Weekend Recap: Why China is quarantining their cash

Start your week off with an insight into how Bakkt could increase consumer adoption for digital currencies, what affect the Bitcoin halving could have on miners, how emerging markets are poised to snap up CBDCs, and more.

Emerging markets open arms to CBDCs

Banks in emerging markets are reportedly mobilising to issue government-sponsored CBDCs (central bank digital currencies) before their established economy counterparts, according to a recent BIS (Bank of International Settlements) survey.

In the survey, 10% of 66 banks questioned, representing 75% of the world’s population and 90% of economic output, reported they would issue the first general-purpose CBDCs in the next three years. This represents 20% of the world’ population.

Himanshu Yadaz, co-founder and managing partner of Woodstock Fund, a multi-asset investment fund said: “As CBDCs are rolled out, more and more people will want to understand what a digital currency is. Some will ignore them, and some will explore them further, leading to a net positive gain in the cryptocurrency ecosystem. Developers will build tools that will allow for seamless exchange between CBDCs and cryptocurrencies, and the race for digital currency supremacy will take centre stage in this decade.”

CBDCs could address many inefficiencies inherent in emerging economies’ financial systems, like slow settlement times, a lack of financial inclusion, and financial safety. Commentators have speculated that the increase in CBDC infiltration and usage could also bolster mass adoption for Bitcoin and other cryptocurrencies as more people become familiar with digital cash, blockchain technology and other associated technologies.

Dr Wulf Kaal, professor of law at the University of St. Thomas School of Law noted: “Bitcoin benefits from the increasing adoption of CBDC, as it will be considered as a staple and default investment in digital assets. The degree of benefit for Bitcoin, again, depends on the ability to convert CBDC into bitcoin and vice versa.”

Bakkt consumer app could increase consumer adoption

It’s looking likely that Bakkt’s highly-anticipated consumer app will launch in the first half of 2020. The Bakkt app has partnerships with major retailers including Starbucks, which could help drive crypto adoption through seamless instant crypto payment solutions in a retail environment. The ability to instantly exchange between a wide variety of digital assets, including crypto, rewards points, stocks, and fiat could enable users to familiarise themselves with a different type of asset management.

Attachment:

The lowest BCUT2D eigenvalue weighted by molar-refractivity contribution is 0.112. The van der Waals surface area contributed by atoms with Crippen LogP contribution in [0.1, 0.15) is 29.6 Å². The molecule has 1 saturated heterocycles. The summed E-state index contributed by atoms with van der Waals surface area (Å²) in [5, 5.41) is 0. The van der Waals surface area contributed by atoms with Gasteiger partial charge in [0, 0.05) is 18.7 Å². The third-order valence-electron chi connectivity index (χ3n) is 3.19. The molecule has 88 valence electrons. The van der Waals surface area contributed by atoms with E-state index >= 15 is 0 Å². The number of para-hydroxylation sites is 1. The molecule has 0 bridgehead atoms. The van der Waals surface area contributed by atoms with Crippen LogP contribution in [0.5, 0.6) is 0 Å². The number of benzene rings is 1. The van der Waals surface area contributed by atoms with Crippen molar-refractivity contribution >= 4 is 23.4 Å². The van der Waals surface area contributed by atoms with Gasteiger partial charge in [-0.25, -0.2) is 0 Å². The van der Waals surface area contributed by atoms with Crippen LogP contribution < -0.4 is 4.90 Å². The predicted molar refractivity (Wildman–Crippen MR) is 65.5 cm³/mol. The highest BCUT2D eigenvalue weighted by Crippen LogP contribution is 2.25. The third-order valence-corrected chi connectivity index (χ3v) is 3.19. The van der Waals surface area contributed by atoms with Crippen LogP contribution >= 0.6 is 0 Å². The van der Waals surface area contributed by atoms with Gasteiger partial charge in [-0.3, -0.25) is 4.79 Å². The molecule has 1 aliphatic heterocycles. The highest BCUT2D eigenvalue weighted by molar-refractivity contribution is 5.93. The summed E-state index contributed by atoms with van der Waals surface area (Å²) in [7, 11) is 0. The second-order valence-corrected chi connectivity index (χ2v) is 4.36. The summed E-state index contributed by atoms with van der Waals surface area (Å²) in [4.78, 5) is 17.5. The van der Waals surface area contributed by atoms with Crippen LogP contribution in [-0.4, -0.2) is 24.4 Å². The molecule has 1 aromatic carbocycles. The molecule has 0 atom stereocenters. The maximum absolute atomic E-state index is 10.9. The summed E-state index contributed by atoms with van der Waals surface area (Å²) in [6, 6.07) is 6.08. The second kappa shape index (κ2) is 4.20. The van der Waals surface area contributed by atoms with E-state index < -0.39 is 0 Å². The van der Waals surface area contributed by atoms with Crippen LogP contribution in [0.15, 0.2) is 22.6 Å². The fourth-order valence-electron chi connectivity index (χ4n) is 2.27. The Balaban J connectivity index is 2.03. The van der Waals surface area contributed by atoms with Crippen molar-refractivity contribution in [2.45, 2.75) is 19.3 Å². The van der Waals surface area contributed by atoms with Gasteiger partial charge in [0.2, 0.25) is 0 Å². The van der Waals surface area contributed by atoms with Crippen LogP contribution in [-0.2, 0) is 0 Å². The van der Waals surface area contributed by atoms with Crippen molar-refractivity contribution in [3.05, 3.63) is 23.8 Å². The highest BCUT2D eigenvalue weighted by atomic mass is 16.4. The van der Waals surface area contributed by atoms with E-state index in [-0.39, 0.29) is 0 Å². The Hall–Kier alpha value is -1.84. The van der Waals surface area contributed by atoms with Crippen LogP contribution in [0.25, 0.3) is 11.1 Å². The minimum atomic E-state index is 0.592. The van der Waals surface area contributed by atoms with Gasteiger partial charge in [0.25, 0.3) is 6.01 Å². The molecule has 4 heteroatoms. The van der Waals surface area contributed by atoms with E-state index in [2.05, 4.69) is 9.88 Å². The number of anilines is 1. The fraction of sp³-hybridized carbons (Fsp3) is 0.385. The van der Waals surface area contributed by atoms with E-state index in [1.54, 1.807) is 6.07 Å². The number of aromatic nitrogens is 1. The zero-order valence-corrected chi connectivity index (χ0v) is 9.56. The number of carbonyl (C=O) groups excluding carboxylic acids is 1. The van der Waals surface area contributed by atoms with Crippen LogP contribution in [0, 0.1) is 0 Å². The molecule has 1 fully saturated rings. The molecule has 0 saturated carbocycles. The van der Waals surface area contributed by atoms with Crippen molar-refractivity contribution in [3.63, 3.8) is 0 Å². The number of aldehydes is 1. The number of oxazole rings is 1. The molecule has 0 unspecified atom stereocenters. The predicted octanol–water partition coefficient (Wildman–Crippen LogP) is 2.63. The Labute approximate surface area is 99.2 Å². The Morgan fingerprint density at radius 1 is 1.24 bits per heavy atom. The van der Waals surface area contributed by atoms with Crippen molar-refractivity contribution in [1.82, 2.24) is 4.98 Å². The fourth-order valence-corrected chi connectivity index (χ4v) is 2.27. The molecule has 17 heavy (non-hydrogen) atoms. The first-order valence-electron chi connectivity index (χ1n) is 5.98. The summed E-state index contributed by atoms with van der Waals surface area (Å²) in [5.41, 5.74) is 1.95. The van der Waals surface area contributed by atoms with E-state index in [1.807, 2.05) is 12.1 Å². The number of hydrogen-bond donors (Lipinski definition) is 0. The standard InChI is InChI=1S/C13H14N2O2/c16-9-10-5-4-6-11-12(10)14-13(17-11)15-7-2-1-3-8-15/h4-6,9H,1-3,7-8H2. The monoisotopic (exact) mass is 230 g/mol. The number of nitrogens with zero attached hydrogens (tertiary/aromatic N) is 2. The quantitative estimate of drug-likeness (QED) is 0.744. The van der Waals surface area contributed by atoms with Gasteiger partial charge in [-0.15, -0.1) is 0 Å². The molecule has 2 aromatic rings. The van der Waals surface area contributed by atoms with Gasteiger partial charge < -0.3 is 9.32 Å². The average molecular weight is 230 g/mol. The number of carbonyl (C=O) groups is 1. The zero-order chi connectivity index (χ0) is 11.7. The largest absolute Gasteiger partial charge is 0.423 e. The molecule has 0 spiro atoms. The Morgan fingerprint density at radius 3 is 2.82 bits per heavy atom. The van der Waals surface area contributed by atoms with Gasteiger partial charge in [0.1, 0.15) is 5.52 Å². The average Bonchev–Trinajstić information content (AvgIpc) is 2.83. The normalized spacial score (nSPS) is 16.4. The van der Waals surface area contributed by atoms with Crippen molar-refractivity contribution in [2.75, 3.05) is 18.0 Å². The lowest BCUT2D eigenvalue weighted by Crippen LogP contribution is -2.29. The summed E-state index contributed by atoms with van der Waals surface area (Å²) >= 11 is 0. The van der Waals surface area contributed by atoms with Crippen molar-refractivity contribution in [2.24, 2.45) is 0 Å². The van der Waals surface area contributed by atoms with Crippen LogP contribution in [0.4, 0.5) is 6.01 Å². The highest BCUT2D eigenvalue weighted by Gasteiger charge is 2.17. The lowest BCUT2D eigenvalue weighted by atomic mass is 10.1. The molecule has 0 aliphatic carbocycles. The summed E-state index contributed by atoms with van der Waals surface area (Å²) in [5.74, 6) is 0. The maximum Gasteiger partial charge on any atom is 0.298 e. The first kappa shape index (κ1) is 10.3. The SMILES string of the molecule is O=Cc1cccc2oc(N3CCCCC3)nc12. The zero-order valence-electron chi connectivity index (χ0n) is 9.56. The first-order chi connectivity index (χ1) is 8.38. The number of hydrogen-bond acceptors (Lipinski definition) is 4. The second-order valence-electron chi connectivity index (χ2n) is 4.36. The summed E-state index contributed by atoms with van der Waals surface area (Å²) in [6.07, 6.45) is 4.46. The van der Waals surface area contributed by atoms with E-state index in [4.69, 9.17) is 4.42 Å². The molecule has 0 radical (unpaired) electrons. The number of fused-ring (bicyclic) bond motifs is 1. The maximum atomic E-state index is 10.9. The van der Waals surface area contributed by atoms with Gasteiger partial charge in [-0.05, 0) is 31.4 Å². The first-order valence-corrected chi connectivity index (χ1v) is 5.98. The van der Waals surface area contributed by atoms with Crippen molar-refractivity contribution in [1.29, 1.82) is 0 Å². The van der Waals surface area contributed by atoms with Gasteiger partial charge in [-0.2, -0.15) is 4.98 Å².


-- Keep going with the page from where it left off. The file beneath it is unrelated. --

While details about the app are limited, Bakkt CEO Adam White hinted at the World Economic Forum in Davos that the app will look more like PayPal than a BTC wallet, in line with gearing the app toward everyday consumers, not necessarily those with technical know-how.

There’s much speculation regarding the app and its supposed features, but only time will tell until we can separate hype from legitimacy.

Bitcoin halving: doubling costs for miners?

Crypto-focused research company, TradeBlock has estimated that the cost of mining a single Bitcoin could almost double from $6,851 to $12,525 following the halving in May. This is because miners will have to run twice the number of computations with a corresponding increase in electricity usage in order to get the same amount of Bitcoin (block reward) they’re getting now.

If market prices don’t rise above the current $9,810, the upcoming halving could turn the crypto mining industry’s profitability south. The halving was initially programmed as a contingency to mitigate inflationary risk, but Bitcoin’s commodity-like market cycles could leave miners feeling the brunt of the burn.

TradeBlock’s estimated post-halving cost of $12,525 assumes the network’s current hash rate remains at its current level. In addition, it also assumes an electricity price of $0.6 per kilowatt/hour. The report surmises any older generation mining rigs will become uneconomical after the halving.

John Todaro, TradeBlock’s director of digital currency research said in a phone interview: “It’s very helpful to know what the miners are thinking, what the miners are doing,” Todaro said in a phone interview. “There might be some miners that are profitable at those levels, but not a lot of miners are going to be operating at a loss, and they might take their rigs offline.”

Coronavirus: Quarantined cash

The People’s Bank of China announced it’s taken a number of steps to fight the spread of COVID19, the coronavirus infecting the country and other parts of the world. In a press conference over the weekend, commercial banks were ordered to remove used banknotes from circulation and disinfect them.

The disinfected cash will also remain in quarantine for a period of one to two weeks before being reintroduced to the public. The length of time in quarantine is dependent on different regions within the country, according to the level of infection therein. The Guangzhou branch of the People’s Bank of China claimed on Saturday that all banknotes from hospitals and public transport stations will be destroyed.

Deputy governor of the Chinese central bank said on Saturday that commercial banks have been instructed to give out new banknotes to clients instead of old ones, if possible. To accommodate this hefty surge in “new money”, the People’s Bank of China made an “emergency issuance” of 4 billion RMB in new notes to the most severely affected region, Huobi province.

Crypto Twitter hasn’t held back pointing out this kind of issue wouldn’t exist with Bitcoin.

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